On the hedonic treadmill

I’ve recently been thinking about some of the harmful scripts that we take for granted in modern society.

We tend to define success narrowly—in terms of money, fame, power, or some combination. We place a high value on material possessions, driven by a culture of consumerism and conspicuous consumption. We’re constantly being marketed and advertised the next life-changing product or service. And all of this is hyper-charged by social media, making it easy to compare our lives with everyone else’s, thus ramping up our mimetic desires.

The consequence is that we often find ourselves blindly chasing one pleasure after another in the hopes of increasing our happiness. But in reality, we’re just stuck on the hedonic treadmill.

The hedonic treadmill is a psychological theory that describes how people tend to return to a baseline level of happiness after major positive (or negative) events. The treadmill is a metaphor for someone remaining rooted in the same spot despite the illusion of forward movement.

If you’ve ever purchased something that you initially derived pleasure from but realized the feelings didn’t last very long, you know exactly what this is like.

Of course, there's nothing wrong with buying things you really want. I'm not advocating becoming a monk. I am suggesting, however, that material possessions can only take us so far.

Ironically, I live in Miami, the capital of hedonism. For me, it’s just a reminder that one can choose a different path regardless of the prevailing cultural dynamics in their environment.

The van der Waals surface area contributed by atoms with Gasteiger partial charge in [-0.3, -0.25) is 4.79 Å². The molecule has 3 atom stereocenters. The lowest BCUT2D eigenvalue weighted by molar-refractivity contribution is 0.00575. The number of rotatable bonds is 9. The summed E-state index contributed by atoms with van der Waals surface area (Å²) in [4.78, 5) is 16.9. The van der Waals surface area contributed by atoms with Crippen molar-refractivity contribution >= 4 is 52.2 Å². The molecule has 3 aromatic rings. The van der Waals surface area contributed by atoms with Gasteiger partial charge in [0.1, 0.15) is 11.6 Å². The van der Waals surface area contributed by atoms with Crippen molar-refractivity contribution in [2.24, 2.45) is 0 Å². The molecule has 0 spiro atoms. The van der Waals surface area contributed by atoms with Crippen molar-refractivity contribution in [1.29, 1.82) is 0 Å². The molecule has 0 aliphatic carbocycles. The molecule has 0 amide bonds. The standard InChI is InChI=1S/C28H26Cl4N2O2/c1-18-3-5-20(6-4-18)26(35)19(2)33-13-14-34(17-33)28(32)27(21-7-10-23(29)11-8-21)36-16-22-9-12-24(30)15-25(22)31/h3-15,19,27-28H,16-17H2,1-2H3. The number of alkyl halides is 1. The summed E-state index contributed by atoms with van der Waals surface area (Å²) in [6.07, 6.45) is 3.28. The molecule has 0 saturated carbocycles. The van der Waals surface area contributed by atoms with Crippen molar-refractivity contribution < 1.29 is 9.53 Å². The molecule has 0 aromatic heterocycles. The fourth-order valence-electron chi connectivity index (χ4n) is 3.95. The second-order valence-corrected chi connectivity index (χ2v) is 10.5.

To get off the hedonic treadmill and make progress on the road to genuine fulfillment, we have to look beyond social media feeds and targeted marketing campaigns. Here are a few things that I’m personally finding helpful.

  • Relationships: In the past, I tried too hard to please people that I didn’t really care about just so I could fit in. Now I recognize that it’s the quality and depth of relationships that matter, not the quantity.
  • Gratitude: Regularly reflecting on what I’m thankful for shifts the focus from what I don’t have to what I do. It’s always a great reminder of how lucky I am.
  • Intrinsic motivations: Figuring out what I truly care about without the need for external validation has been a challenging yet clarifying experience.
  • New challenges: Engaging in activities that allow me to grow and rekindling lost interests have been effective ways to keep things interesting and prevent stagnation.
  • Mindfulness: Being deliberately present in the moment and acknowledging my feelings without judgment has been a great way to build self-awareness.
  • Lagom: Embracing the idea of “not too much, not too little, just enough” is proving to be an unexpected stress reliever. Defining your own level of enough frees you from the shackles of always wanting more.